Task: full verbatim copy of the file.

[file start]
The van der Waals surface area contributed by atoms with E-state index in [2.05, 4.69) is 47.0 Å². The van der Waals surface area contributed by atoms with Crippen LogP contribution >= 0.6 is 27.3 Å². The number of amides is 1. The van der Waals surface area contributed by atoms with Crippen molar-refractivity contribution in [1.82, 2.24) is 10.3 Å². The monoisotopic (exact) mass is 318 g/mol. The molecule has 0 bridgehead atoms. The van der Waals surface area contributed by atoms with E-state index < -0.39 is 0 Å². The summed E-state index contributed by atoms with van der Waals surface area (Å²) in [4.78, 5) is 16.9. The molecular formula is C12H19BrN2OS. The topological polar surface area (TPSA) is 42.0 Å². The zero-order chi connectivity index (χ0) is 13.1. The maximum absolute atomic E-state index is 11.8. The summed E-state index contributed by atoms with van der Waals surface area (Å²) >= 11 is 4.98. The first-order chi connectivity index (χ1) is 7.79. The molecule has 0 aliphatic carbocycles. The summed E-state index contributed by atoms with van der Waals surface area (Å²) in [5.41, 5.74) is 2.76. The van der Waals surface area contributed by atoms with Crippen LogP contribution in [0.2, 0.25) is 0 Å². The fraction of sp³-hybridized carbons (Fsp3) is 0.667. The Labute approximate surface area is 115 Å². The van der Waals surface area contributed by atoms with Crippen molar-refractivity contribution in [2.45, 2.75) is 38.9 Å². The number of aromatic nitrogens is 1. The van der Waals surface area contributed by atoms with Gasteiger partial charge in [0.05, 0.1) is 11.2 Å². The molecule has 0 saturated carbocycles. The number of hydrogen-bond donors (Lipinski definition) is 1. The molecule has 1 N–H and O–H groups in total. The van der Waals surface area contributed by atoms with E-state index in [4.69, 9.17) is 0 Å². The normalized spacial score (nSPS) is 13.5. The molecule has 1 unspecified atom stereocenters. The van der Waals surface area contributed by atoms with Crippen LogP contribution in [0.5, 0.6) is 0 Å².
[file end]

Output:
The van der Waals surface area contributed by atoms with E-state index in [2.05, 4.69) is 47.0 Å². The van der Waals surface area contributed by atoms with Crippen LogP contribution >= 0.6 is 27.3 Å². The number of amides is 1. The van der Waals surface area contributed by atoms with Crippen molar-refractivity contribution in [1.82, 2.24) is 10.3 Å². The monoisotopic (exact) mass is 318 g/mol. The molecule has 0 bridgehead atoms. The van der Waals surface area contributed by atoms with E-state index < -0.39 is 0 Å². The summed E-state index contributed by atoms with van der Waals surface area (Å²) in [4.78, 5) is 16.9. The molecular formula is C12H19BrN2OS. The topological polar surface area (TPSA) is 42.0 Å². The zero-order chi connectivity index (χ0) is 13.1. The maximum absolute atomic E-state index is 11.8. The summed E-state index contributed by atoms with van der Waals surface area (Å²) >= 11 is 4.98. The first-order chi connectivity index (χ1) is 7.79. The molecule has 0 aliphatic carbocycles. The summed E-state index contributed by atoms with van der Waals surface area (Å²) in [5.41, 5.74) is 2.76. The van der Waals surface area contributed by atoms with Crippen LogP contribution in [0.2, 0.25) is 0 Å². The fraction of sp³-hybridized carbons (Fsp3) is 0.667. The Labute approximate surface area is 115 Å². The van der Waals surface area contributed by atoms with Crippen molar-refractivity contribution in [2.45, 2.75) is 38.9 Å². The number of aromatic nitrogens is 1. The van der Waals surface area contributed by atoms with Gasteiger partial charge in [0.05, 0.1) is 11.2 Å². The molecule has 0 saturated carbocycles. The number of hydrogen-bond donors (Lipinski definition) is 1. The molecule has 1 N–H and O–H groups in total. The van der Waals surface area contributed by atoms with E-state index in [4.69, 9.17) is 0 Å². The normalized spacial score (nSPS) is 13.5. The molecule has 1 unspecified atom stereocenters. The van der Waals surface area contributed by atoms with Crippen LogP contribution in [0.5, 0.6) is 0 Å².